If you are a start-up considering the crowdfunding route,
let's talk. Here are a few tips to consider:
IP: Most crowdfunding portals require
extensive disclosure of the start-up's business plans and
product prototypes. That makes sense - after all, investors want to
know what they're investing in. The start-up should consider
the scope of disclosure in light of intellectual property issues.
Will the technical info, drawings, or descriptions constitute a
public disclosure of the company's inventions, and if so, this
may impact patentability, in Canada or the US or other important
markets. Consider patent issues, and also make sure you mark your
trademarks and display copyright notices where appropriate.
Securities Laws: Raising money from investors? In
Canada, perhaps the best way to approach the issue is not to
ask "is crowdfunding legal?". Rather,
decide what you want to accomplish and then make sure your
efforts are compliant with current laws. Every company must
comply with securities laws. An offering to sell
shares requires a prospectus or an exemption, and there are a
number of exemptions which may be suitable for your start-up.
"Crowdfunding" is a nebulous term, and
depending on how it is implemented, it may run afoul of current
securities laws, or it may be so cost-prohibitive to your start-up
that you will choose a different path. The crowdfunding exemption
is being developed. Some provinces (such as Saskatchewan) have
implemented rules permitting equity crowdfunding. Other
provinces such as Alberta are considering such rules.
Corporate Issues: As equity crowdfunding rules become
more mature, you should consider the implications. Let's say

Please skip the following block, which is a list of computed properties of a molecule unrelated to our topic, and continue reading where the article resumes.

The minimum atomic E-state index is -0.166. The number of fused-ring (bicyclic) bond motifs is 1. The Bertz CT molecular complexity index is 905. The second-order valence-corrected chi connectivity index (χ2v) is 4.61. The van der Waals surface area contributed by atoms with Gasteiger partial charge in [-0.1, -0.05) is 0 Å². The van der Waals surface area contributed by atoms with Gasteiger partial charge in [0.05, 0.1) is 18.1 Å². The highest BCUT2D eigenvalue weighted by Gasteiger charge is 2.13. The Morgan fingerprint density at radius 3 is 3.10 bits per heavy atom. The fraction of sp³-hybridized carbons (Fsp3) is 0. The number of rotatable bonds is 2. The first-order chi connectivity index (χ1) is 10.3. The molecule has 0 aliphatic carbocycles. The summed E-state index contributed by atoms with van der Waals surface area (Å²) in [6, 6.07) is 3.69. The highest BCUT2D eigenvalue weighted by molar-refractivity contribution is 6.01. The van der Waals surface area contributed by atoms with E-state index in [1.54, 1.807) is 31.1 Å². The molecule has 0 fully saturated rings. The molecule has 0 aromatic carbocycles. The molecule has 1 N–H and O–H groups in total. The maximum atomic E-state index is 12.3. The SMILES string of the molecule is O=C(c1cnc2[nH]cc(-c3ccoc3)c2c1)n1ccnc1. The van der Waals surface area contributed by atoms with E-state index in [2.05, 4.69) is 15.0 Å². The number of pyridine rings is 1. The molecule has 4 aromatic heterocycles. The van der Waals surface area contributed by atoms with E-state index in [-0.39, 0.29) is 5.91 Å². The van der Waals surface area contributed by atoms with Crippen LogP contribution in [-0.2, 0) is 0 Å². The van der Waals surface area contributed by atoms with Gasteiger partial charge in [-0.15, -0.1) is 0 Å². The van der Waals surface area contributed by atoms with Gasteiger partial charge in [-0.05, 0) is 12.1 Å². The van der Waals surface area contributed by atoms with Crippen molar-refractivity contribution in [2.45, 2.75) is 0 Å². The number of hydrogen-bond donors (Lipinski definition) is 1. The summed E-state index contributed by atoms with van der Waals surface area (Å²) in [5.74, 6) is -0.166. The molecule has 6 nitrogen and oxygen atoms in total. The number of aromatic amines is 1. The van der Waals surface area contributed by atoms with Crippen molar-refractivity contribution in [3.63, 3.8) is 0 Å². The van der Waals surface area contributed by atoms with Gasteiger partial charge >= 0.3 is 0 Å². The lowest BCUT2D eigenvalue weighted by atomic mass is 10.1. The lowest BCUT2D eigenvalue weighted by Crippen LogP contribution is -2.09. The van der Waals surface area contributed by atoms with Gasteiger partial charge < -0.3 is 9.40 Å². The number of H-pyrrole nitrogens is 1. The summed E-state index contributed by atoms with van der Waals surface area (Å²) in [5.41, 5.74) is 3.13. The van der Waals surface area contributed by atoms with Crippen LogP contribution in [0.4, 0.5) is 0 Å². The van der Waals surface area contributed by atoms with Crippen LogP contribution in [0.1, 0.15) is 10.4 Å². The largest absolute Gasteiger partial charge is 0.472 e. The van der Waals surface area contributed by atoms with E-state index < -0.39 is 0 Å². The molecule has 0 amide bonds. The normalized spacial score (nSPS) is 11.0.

the rules permit equity crowdfunding in your province. You want to
raise $1.5 million (which is the maximum under the proposed
Crowdfunding Exemption). Let's say each investor kicks in
$2,500 for shares in the company (which is the maximum single
investment under the proposed Crowdfunding Exemption). That's
600 shareholders. That means 600 people (most of whom
are total strangers) own a piece of your
company. Next, you want to raise $2 million from venture
capital investors. How will VCs view your company if they are
joining 600 minority shareholders? Equity crowdfunding may be
a great option for your start-up, it may be the way to get your
product to market. Or it may be a bad fit in light of your
long-term strategy. Either way, you should go in with your eyes
open so you know what you are signing up for.
Get some practical advice as you consider your
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guide to the subject matter. Specialist advice should be sought
about your specific circumstances.
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A recent Saskatchewan Court of Queen's Bench decision allowed a court-appointed receiver to sell and transfer intellectual property rights free and clear of encumbrances, finding that a license to use improvements of an invention was a contractual interest and not a property interest.
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